German delegation visits troops at Turkish air base as crisis ends

DAILY SABAH
ANKARA
Published

A delegation of German parliamentarians arrived on Friday in Turkey to visit German troops stationed at a NATO air base in central Konya province and inspect air operations, in a move that is likely to end the feud between the two countries after Ankara disallowed German parliamentarians to visit the site in mid-July.

Seven German parliamentarians traveled to Konya air base on Friday, where some 30 German soldiers are stationed as part of a NATO mission. The visit was mediated by NATO after Ankara and Berlin were locked in a heated crisis due to the aforementioned ban. Friday's visit is expected to break the ice regarding the Konya air base crisis.

After Ankara told the German parliamentary delegation that the visit to Konya air base was not possible at the time, some German lawmakers even called on the German government to withdraw troops from the base.

Rainer Arnold, the German Social Democratic Party (SPD) spokesman for defense policies, said at the time that Ankara must immediately let German parliamentarians into the air base: "We need to discuss the issue of the withdrawal of the German soldiers from the base with NATO if it is still not possible to visit the base by the Federal Parliament General Assembly [session] in September."

The German Federal Republic Parliamentary Armed Forces ombudsman, Hans-Peter Bartels, expressed a similar concern: "If Turkey does not back down, the NATO base should be relocated to another partner country."

However, NATO told Daily Sabah at the time of the Konya crisis that it was mediating between the countries. Acting NATO spokesperson Cazalet said that NATO "hopes that Germany and Turkey are able to find a mutually acceptable date for a visit." Stressing that German aircrews are significant in NATO missions, he said: "NATO has been in contact with both countries and we hope that this issue can be resolved soon."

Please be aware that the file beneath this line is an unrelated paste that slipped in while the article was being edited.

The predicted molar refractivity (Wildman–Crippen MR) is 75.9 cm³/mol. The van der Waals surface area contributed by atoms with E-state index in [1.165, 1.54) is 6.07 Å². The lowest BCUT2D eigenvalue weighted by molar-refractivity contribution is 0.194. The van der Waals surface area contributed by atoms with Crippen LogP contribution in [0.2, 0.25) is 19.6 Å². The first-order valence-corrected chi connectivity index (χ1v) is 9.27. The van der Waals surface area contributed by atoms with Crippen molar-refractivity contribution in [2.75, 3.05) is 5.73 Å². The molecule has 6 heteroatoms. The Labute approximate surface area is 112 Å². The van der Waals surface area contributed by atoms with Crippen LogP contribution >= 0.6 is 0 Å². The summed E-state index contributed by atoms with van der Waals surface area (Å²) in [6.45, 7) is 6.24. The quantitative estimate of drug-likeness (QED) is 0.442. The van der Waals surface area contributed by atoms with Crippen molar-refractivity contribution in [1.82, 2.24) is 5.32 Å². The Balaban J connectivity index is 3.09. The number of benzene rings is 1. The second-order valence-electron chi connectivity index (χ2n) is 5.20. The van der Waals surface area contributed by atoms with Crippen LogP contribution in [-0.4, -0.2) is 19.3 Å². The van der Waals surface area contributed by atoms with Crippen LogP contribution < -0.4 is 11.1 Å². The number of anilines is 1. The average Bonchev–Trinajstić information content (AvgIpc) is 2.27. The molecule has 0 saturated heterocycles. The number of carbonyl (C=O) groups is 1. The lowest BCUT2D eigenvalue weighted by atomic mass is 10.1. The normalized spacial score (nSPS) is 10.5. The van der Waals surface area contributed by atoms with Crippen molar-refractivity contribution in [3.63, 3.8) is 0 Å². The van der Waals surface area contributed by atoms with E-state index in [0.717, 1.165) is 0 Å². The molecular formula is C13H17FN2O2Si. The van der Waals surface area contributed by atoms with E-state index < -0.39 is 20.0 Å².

Ankara's ban on German lawmakers wanting to visit the Konya air base is not the first time the two countries have been locked in strife. Turkey previously did not allow German deputies on May 15 to pay a visit to İncirlik Air Base in Adana on the grounds that Germany's stance regarding terrorist groups including the PKK, which is listed as a terrorist organization by Turkey, the EU and the U.S as well as the Gülenist Terror Group (FETÖ), which is accused of plotting the coup attempt which left 249 people dead on July 15 last year, and Germany's non approval of Turkish ministers holding rallies in Germany ahead of the April 16 referendum.

On June 7, the German government announced that German troops stationed at İncirlik Air Base as part of the anti-Daesh coalition would be moved to a military facility in Jordan over the coming months after Ankara refused German deputies permission to visit. The German military is expected to start air operations from Jordan as part of the U.S.-led anti-Daesh coalition soon.

The German military considers itself a "parliamentary army," meaning that each troop deployment has to be decided by a vote in the Bundestag. A defense committee regularly re-evaluates all international missions. The lawmakers were scheduled to spend three hours with the troops at Konya air base; however, media outlets were not permitted access to the visit.

Ankara and Berlin are also locked in diplomatic crises as the former asserts that removing double standards imposed on Turkey to turn a new page in ties with Germany is a must. "Unfortunately, some European governments fall under the influence of some spheres advocating racist, Islamophobic and Turkophobic remarks. These countries openly presented a one-sided attitude ahead of Turkey's April 16 referendum. This attitude caused great sensitivity among the Turkish public and harmed their trust," Foreign Minister Mevlüt Çavuşoğlu said last month in a newspaper interview.

While the Turkish government calls on Berlin to negotiate with Ankara on common terms, the German government argues that Turkey has been drifting away from European values. "We are ready to extend a hand to Turkey. But a new beginning requires changes in Ankara, both in terms of tone and factual matters," Foreign Minister Sigmar Gabriel said in an interview with the Stuttgarter Nachrichten newspaper last month.

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